"But Mom, running isn't just about running fast and winning. It's about seeing the world, and feeling your body become a part of the world as the uphills squeeze your muscles, and the downhills pull you like a leash, and you breathe in as much air as you can until you are made of the same stuff as nature is." "I used to feel that way, Oscar. But now when I run I drop out of my body instead of dropping in. I just feel like garbage."
Well... mostly to ourselves. We were running through the skirt of the mountain, where the boulders and bushes fight to see who can win the trail, when I came around the corner and saw a turtle-person right in front of me. "What are you doing here? Let me see your early morning permit!" I barked. She looked suitably scared of me, so when Mom called my name, I figured it was okay to leave the turtle-person, go get Mom and show her.
Who's to say one human's goals are better than another's. There is room on the course for all kinds of runners*, and if everyone were fast then it would be too crowded for anyone to run their best race. Telling Fabiola that she should quit her 10K just because she walks a lot would be like telling Michael Phelps that he should quit swimming because he's never going to win the Super Bowl. Michael Phelps would of course tell you that the Super Bowl isn't his goal, and then put on his 23 gold necklaces and laugh at Tom Brady's 5 tiny Super Bowl rings.
I know from experience what happens when you have love in your heart: the more love you give away, the more you get back. Mom explained to me that money is not like love. Apparently, once you give money away you have to work to grow some more for the next thing that you want. The great thing, though, is that limited money can be converted into infinite love when a stranger uses it to reach out and tell a stray that they're valuable, that they deserve the same opportunities as the other kids, and that someone cares.
I was adopted, and it was the best thing that happened to both me and Mom, but mostly Mom. We want to repay our good luck by helping other strays find the same kind of love and security that we have. Mom is "allergic to children," so we can't bring any home, but there are other ways to help. Instead, I have committed to raise money for Mountain Circle Family Services, which runs programs so that the stray people puppies can learn leadership through fun adventures a lot like those that Mom and I enjoy together. Just like Mom loves me, keeps me safe, teaches me about the world, and takes me to explore, Mountain Circle provides the same kind of love to the people puppies until they find their forever home.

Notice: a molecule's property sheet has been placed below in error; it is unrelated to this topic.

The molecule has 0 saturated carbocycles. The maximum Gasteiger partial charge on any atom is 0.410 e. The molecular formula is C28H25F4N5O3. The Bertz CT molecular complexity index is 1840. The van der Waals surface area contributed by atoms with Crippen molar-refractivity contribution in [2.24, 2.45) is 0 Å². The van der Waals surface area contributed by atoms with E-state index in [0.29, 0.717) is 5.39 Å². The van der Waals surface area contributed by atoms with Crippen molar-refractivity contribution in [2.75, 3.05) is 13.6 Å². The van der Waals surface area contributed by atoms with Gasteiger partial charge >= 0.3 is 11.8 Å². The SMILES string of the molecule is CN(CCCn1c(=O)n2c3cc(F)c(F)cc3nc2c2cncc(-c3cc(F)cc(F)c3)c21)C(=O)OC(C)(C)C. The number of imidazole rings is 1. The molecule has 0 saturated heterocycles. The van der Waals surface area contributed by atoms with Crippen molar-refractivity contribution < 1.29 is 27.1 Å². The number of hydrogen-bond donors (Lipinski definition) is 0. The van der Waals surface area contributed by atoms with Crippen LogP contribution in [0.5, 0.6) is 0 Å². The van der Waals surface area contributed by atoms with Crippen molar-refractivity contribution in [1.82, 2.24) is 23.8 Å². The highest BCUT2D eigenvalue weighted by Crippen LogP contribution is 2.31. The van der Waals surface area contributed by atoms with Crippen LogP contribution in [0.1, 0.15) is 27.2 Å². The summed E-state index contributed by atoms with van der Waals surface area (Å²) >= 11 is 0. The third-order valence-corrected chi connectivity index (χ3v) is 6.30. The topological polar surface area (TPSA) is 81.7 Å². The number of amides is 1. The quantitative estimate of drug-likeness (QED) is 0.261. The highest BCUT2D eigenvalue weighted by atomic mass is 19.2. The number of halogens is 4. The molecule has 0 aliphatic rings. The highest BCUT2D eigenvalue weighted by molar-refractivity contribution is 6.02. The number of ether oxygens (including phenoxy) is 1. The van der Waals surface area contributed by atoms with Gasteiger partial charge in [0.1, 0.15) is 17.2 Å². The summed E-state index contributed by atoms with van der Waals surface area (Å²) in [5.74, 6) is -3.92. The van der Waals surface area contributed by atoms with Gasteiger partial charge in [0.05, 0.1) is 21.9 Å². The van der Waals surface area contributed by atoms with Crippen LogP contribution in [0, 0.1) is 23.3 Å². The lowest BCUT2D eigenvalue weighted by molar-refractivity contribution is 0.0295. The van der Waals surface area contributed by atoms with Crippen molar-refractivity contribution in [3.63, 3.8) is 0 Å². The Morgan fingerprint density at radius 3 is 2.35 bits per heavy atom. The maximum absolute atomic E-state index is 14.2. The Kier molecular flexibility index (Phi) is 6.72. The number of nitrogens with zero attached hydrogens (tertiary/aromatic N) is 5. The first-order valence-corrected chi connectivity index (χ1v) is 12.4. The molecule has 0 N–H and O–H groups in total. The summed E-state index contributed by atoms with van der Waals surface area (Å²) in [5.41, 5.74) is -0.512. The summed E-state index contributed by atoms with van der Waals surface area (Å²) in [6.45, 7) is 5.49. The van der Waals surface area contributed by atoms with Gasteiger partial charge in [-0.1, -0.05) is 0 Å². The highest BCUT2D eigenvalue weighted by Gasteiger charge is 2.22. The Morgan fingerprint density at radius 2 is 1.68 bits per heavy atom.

“I’m not worried about hikers. There are cats that hide in these trees. They jump down and before you know what’s happened, they've grabbed you by the head are dragging you into the bushes to eat you up.” “Oh! I love cats!” I said. “They are great fun to chase! I hope one drops on me.” “Not these cats…” Mom warned. Mom gets so scared of the silliest things.
The trail turned out to be an easy 7-mile flat route that followed a happy river through the pine trees to a waterfall. “Isn’t this great, Mom?” I said. “No dirt roads to get here, no mountains to climb, no big trees blown over the trail, no dog-boiling weather... Just a nice, easy run through the pine trees.”
The thing that had turned Mom into a a cream puff was that there was a perfect waterfall falling from right above our heads. It was small enough that its roar wasn’t scary and you could look at it all at once, and it spit a mist into the air that made the air sparkle. All around the waterfall were shiny rocks with bright green furry moss decorating them, and next to the big waterfall were smaller blue ice waterfalls. On the ground there were giant chunks of ice that were perfectly clear and looked like soccer-ball-sized diamonds. We were in a fairy land for tough people, like that elf city in Lord of the Rings (obviously, I’m Legolas and Mom is Gimli).
It took a couple of miles, but eventually reality caught up with Mom when the white dirt started sucking up her legs like a couple of pieces of spaghetti. Every time she tried to climb out of the hole, sluuuurp, her leg would get sucked back in up to the shorts line. On each one she let out a roar that was a little bit like a gladiator going into battle, and a little bit like someone whose leg was being bitten off by an alligator.